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The Killing Game: Reputation and Knowledge in Politics of Succession

  • Georgy Egorov

    (New Economic School/CEFIR)

  • Konstantin Sonin

    (New Economic School/CEFIR, & Institute for Advanced Study)

The winner of a battle for a throne can either execute or spare the loser; if the loser is spared, he contends the throne in the next period. Executing the losing contender gives the winner an additional quiet period, but then his life is at risk if he loses to some future contender. The trade-off is analyzed within an infinite-time complete information game. Our theory predicts that we would witness more killings along the succession lines in countries where a ‘circle of potential contenders’ is limited, and that executions of the predecessor are autocorrelated. In particular, with a dynastic rule in place, incentives, to kill the predecessor are much higher than in a non- hereditary dictatorships, e.g. in 19th century Latin America. Our analysis of historical material demonstrates that long succession lines indeed exhibit patterns predicted by our model.

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Paper provided by EconWPA in its series Game Theory and Information with number 0505003.

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Length: 37 pages
Date of creation: 06 May 2005
Date of revision:
Handle: RePEc:wpa:wuwpga:0505003
Note: Type of Document - pdf; pages: 37
Contact details of provider: Web page: http://econwpa.repec.org

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  1. Luca Anderlini (Georgetown University), Dino Gerardi (Yale University), Roger Lagunoff (Georgetown University), 2004. "The Folk Theorem in Dynastic Repeated Games," Working Papers gueconwpa~04-04-09, Georgetown University, Department of Economics.
  2. Herschel I. Grossman & Suk Jae Noh, 1990. "A Theory Of Kleptocracy With Probabilistic Survival And Reputation," Economics and Politics, Wiley Blackwell, vol. 2(2), pages 157-171, 07.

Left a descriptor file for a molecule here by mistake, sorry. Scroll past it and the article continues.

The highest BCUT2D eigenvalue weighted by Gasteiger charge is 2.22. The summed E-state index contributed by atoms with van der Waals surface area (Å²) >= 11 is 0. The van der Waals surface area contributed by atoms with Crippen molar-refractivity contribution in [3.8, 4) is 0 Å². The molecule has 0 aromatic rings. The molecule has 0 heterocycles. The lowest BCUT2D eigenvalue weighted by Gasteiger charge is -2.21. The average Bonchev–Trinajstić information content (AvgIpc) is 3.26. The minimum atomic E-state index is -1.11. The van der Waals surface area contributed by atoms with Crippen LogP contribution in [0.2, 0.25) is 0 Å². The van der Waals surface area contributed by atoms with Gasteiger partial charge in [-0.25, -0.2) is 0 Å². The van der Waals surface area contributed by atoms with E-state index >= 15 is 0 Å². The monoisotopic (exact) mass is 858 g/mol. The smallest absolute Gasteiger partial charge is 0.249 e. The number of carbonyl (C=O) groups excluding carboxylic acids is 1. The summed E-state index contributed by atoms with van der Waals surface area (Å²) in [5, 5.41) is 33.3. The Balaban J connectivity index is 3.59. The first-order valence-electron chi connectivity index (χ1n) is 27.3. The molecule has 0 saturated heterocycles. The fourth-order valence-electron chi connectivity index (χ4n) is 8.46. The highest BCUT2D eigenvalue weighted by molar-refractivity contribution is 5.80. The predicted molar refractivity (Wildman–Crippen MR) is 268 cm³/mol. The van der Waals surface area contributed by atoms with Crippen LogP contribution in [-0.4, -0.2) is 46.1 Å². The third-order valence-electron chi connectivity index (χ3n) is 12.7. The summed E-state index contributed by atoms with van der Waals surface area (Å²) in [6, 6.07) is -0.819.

3. Jeffrey Ely & Jusso Valimaki, 2002. "Bad Reputation," NajEcon Working Paper Reviews 391749000000000514, www.najecon.org.
    • Jeffrey C. Ely & Juuso Valimaki, 2002. "Bad Reputation," Discussion Papers 1348, Northwestern University, Center for Mathematical Studies in Economics and Management Science.
  4. Acemoglu, Daron, 2005. "Politics and economics in weak and strong states," Journal of Monetary Economics, Elsevier, vol. 52(7), pages 1199-1226, October.
  5. Georgy Egorov & Konstantin Sonin, 2005. "Dictators and Their Viziers: Agency Problems in Dictatorships," Economics Working Papers 0053, Institute for Advanced Study, School of Social Science.
  6. Roger Lagunoff, 2005. "Markov Equilibrium in Models of Dynamic Endogenous Political Institutions," Game Theory and Information 0501003, EconWPA.
  7. Fudenberg, Drew & Kreps, David M & Maskin, Eric S, 1990. "Repeated Games with Long-run and Short-run Players," Review of Economic Studies, Wiley Blackwell, vol. 57(4), pages 555-73, October.
  8. Acemoglu, Daron, 2003. "Why not a political Coase theorem? Social conflict, commitment, and politics," Journal of Comparative Economics, Elsevier, vol. 31(4), pages 620-652, December.
  9. David Kreps & Robert Wilson, 1999. "Reputation and Imperfect Information," Levine's Working Paper Archive 238, David K. Levine.
  10. Maria Gallego & Carolyn Pitchik, 1999. "An Economic Theory of Leadership Turnover," Working Papers pitchik-99-01, University of Toronto, Department of Economics.
  11. Paul Milgrom & John Roberts, 1997. "Predation, reputation , and entry deterrence," Levine's Working Paper Archive 1460, David K. Levine.
  12. Eric Maskin & Jean Tirole, 2010. "A Theory of Dynamic Oligopoly, 1: Overview and Quantity Competition with Large Fixed Costs," Levine's Working Paper Archive 397, David K. Levine.
  13. Roger Lagunoff, 2002. "Credible Communication in Dynastic Government," Working Papers gueconwpa~02-02-04, Georgetown University, Department of Economics.
  14. Daron Acemoglu & James Robinson, 1999. "A Theory of Political Transitions," Working papers 99-26, Massachusetts Institute of Technology (MIT), Department of Economics.
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